|Tea||Tea, half a pint imperial; bread, three ounces; butter, half an ounce, four days in week; and marmalade (or other preserve), half an ounce, on the remaining three days.|
|Supper||Skimmed milk, three-fourths pint imperial; meal, three ounces four days in the week; and bread, four ounces (instead of porridge) the remaining three days.|
Figure 7: The diet for Classes G-H, prescribed by the Local Government Board for Poorhouses across Scotland, which was adopted in Craiglockhart Poorhouse in 1903 when it became compulsory.
House Committees in 1898, and became the prescribed diet for Poorhouses across Scotland in 1903. It is worthy of note that it was not adopted in Craiglockhart until this time.
There are several possibilities for the distribution of food at meal times. In many English workhouses around 1891 paupers had to be lined up and marched into the dining hall while the food lay on the table, so it was cold by the time they ate it (Crowther 1981: 216). This appears to have been the method employed in the photos from the two London workhouses shown in Plates 4 and 5. There is not room on the desks for the food to have sat in serving dishes, one on each row, and been dished out like that.
Another method, employed in the Victorian soup kitchen shown in Plate 6, is for people to queue up with their bowls and be served straight from the pot using a tin of known volume. This is very quick and ensures people get the same amount and that they can eat it when it is still hot. It is unlikely to have been employed in the dining halls of workhouses, though, since it does not allow the regimental eating practices with everyone eating at the same time which were so favoured as a deterrent.
The illustration in Plate 7 shows a better method of serving out, ensuring the food is hotter when people are able to eat it, as it is only dished out from the large serving dishes at the end of each table once they are seated.
Local Government Board reports contain a list of the articles supplied to workhouses and poorhouses with prices (Burdett 1891: 181). The reports which would have supplied this information for the Edinburgh Poorhouses were unavailable, however. Information on crockery supplied to poorhouses and workhouses is very scarce.
The advert shown in Plate 8 supplies valuable information since it is illustrated (May 1997: 4, from The Poor-Law Officers' Journal March 2nd 1900: 179). The crockery is crested, and the mug is straight-sided with a reinforced ring handle. From the photos of men and women eating in London workhouses around the turn of the century (Plates 9 and 10), a little more information may be gained. The men are shown using soup plates, knives, forks, spoons, and mugs - possibly made of tin since they have very thin handles and the mug on the left looks as if the enamel has chipped along the edge. The women are shown using flat plates, knives, forks and cruets.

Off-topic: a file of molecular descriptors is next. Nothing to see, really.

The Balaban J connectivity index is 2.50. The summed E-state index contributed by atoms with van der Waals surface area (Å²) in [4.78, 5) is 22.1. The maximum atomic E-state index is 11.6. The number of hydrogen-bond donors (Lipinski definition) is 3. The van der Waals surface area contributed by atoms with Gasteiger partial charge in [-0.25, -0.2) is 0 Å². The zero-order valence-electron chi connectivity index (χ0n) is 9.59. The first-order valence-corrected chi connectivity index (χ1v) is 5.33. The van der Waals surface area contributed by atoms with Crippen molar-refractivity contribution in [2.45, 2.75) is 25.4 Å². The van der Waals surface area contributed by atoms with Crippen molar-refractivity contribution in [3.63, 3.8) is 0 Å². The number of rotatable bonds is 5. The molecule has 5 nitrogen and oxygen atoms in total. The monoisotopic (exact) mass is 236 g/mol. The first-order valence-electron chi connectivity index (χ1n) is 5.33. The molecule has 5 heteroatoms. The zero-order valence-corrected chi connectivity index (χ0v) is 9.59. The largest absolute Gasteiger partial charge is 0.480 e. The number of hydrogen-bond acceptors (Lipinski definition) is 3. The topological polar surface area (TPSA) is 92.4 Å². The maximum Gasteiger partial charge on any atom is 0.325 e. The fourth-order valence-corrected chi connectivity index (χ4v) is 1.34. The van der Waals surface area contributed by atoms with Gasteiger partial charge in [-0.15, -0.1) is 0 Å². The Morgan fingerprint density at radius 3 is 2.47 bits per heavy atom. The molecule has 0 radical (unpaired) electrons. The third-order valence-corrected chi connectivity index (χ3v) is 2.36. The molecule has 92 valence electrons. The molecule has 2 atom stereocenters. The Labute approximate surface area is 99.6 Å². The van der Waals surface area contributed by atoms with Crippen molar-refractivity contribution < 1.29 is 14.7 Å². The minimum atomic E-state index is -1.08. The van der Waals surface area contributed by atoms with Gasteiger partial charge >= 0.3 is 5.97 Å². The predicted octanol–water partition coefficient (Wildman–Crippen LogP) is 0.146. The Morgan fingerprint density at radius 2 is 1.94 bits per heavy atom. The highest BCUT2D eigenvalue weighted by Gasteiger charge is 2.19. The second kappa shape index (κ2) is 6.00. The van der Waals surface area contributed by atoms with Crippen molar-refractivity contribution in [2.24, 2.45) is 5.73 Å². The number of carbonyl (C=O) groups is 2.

There was no such thing as a typical workhouse, however, and Blackburn union workhouse in Lancaster had
a liberal diet where paupers could eat as much as they wished, but the guardians did not provide any cutlery (Crowther 1981: 214).
Contemporary records by a patient in a London Poor Law Infirmary in the late 1920s to early 1930s complain that 'The cups, plates and other utensils were so weighty, most of us did not have the strength to hold them' (Crowther 1981:190).
Wherever it is recorded, crockery comes through retailers in Edinburgh. John Donald of Bristo Port, Edinburgh was used for the majority of crockery for all periods recorded. Initially crockery was obtained from him on a non-contract basis (Edinburgh Parochial Board 1886-1895) but he later supplied the Poorhouse under contract (Edinburgh City Poorhouse at Craiglockhart 1912-1913). The shop continues to this day, but records only go back to the 1920s.
Among the items kept in the store for distribution in the mid-late 1920s were (Edinburgh City Poorhouse at Craiglockhart 1923-1926) soup tureens (ibid.: 365), vegetable dishes (ibid.: 375), pie dishes (ibid.: 200), tea pots (ibid.: 270-1), sugar basins (ibid.: 363), salt bowls (ibid.: 278), pepper dishes (ibid.: 317), cruets (ibid.: 115), milk measures (ibid.: 171), milk-jugs (ibid.: 253), and cream jugs (ibid.: 256).